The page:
Wired Science follows up a story on which this blog commented several months ago. Accidents have dropped by nearly half on a London street where traffic signs, guard rails, and road lines were removed. The reason?
“The drivers slow to gauge the intentions of crossing bicyclists and walkers. Negotiations over right-of-way are made through fleeting eye contact. Remarkably, traffic moves smoothly around the circle with hardly a brake screeching, horn honking, or obscene gesture. . .”
Accidents dropped by 44 percent, compared to a 17.5 percent drop across the city. Today the scheme’s champion, councillor Daniel Moylan, said it would be copied nationwide. . . “It is about re-establishing eye contact between road users. They are now looking at each other instead of just signs.”
As we posted previously, reducing road signs tends to boost drivers’ spirit of collaboration. Drivers are obliged to slow down and interact with other drivers, pedestrians and bicyclists, not just obey posted signs. The street becomes not “my road,” but “our road.” As the responsibility shifts – from “I do what the signs let me do,” towards, “I do what is best to do, in my judgment” – shared responsibility increases, and the road becomes a better place to be.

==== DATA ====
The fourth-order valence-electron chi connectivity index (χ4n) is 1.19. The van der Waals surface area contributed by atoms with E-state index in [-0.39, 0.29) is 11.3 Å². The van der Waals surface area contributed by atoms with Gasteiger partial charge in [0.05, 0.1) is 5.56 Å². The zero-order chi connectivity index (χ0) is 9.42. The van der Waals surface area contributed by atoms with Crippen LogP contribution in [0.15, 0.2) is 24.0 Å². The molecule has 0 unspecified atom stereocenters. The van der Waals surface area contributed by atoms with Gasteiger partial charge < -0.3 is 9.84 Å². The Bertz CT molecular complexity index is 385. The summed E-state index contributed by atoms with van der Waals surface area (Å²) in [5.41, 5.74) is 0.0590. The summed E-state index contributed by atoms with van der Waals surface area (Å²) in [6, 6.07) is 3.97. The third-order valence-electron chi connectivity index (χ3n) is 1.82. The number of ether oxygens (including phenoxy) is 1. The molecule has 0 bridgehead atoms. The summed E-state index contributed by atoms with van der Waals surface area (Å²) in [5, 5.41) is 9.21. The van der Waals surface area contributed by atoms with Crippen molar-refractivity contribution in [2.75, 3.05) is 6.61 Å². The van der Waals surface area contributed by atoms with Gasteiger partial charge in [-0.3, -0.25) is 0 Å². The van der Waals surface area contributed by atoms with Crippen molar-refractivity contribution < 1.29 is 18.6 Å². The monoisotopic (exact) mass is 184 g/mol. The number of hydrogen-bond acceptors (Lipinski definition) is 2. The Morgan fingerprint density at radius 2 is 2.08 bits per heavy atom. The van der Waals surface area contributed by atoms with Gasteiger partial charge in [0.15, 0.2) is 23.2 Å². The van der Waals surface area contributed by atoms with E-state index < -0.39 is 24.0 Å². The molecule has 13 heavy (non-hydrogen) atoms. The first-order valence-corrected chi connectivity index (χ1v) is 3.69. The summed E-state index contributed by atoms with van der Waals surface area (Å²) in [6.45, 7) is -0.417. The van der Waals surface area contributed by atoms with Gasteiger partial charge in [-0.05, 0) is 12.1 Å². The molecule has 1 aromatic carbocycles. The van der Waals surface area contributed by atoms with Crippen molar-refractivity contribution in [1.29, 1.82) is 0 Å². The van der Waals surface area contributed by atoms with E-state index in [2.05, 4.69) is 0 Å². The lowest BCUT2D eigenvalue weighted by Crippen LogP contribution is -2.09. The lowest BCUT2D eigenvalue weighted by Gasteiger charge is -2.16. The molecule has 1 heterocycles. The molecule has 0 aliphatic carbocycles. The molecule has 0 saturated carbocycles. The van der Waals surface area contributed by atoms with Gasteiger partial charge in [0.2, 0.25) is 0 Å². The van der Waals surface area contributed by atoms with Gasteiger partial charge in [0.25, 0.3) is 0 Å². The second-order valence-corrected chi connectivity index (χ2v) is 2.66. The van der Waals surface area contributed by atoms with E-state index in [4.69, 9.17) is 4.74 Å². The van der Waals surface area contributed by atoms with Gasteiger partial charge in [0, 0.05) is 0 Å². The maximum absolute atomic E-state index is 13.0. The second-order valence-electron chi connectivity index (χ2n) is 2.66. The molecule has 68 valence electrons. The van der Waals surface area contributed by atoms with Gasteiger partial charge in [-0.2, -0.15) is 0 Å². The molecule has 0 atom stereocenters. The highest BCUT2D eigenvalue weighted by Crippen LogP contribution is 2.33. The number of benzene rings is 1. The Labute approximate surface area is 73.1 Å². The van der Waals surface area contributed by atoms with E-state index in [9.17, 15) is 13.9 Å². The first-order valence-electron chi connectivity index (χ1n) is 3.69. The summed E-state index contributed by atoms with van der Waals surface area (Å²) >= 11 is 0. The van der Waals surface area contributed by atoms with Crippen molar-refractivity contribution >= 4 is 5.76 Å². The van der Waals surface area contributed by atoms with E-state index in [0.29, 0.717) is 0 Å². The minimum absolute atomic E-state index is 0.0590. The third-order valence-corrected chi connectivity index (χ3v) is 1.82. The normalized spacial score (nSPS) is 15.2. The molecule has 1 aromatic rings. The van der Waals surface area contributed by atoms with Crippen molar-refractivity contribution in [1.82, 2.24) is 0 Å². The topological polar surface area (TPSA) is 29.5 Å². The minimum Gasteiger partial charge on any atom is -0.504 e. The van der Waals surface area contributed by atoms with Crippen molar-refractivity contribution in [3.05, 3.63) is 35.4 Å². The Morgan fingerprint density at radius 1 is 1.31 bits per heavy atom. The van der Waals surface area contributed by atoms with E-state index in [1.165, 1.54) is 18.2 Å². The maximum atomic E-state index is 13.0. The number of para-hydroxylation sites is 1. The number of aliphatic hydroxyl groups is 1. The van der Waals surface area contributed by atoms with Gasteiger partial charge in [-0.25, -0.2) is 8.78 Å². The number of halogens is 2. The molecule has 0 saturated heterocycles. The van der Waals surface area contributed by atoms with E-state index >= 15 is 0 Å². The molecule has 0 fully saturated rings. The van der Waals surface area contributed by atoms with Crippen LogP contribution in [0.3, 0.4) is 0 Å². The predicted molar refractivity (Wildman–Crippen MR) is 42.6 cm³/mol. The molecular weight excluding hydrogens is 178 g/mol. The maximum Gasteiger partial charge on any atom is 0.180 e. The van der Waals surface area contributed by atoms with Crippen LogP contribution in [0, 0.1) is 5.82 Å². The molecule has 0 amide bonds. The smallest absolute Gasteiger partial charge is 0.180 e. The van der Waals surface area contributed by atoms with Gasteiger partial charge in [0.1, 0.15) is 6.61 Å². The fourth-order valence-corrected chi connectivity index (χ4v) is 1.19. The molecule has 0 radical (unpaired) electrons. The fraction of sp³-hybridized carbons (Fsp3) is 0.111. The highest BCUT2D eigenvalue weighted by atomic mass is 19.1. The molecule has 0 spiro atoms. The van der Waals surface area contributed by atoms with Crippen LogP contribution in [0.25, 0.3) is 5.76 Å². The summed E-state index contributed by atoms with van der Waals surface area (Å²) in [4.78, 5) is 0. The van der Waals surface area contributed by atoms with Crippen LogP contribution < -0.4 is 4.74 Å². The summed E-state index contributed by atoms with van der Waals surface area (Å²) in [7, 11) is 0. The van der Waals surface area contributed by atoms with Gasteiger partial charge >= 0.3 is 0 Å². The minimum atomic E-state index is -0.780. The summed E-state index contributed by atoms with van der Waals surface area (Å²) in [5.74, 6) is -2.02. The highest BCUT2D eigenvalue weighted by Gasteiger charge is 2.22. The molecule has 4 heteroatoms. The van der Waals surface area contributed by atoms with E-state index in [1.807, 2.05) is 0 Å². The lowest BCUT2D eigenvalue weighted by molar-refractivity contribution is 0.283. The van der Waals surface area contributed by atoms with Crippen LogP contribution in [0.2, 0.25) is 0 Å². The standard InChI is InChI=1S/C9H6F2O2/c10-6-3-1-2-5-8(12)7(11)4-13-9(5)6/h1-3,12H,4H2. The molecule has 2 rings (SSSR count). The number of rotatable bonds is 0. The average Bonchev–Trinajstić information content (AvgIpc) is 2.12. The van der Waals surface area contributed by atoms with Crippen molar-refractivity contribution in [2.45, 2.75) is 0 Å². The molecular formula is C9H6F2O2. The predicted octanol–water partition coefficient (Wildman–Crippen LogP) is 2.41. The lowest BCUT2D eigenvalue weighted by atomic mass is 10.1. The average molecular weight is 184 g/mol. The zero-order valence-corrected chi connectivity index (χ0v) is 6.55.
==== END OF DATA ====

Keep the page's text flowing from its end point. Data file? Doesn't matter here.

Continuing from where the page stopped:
When navigating our way in business, we need to engage in similar behavior. Ideally, the number of processes, policies, and rules we establish will be the minimum we need to succeed. This leaves space for personal choice, which leads to personal accountability. The definition of a dysfunctional bureaucracy is a place where human choices and decision-making have been replaced by a thousand-page policy manual and miles of unnecessary red tape. This is a losing battle. The more detailed control you try to put in place, the more people focus on “not making a mistake” instead of “doing the right thing” . . . and the worse your ultimate results will be. If you are experiencing “malicious compliance”, maybe it’s time to see if treating people like thinking adults helps them act accordingly.
Often, fewer agreements are the most strategic, because just the right amount of process is the right amount of process.
Originally published at interationassociates.com. Used by permission.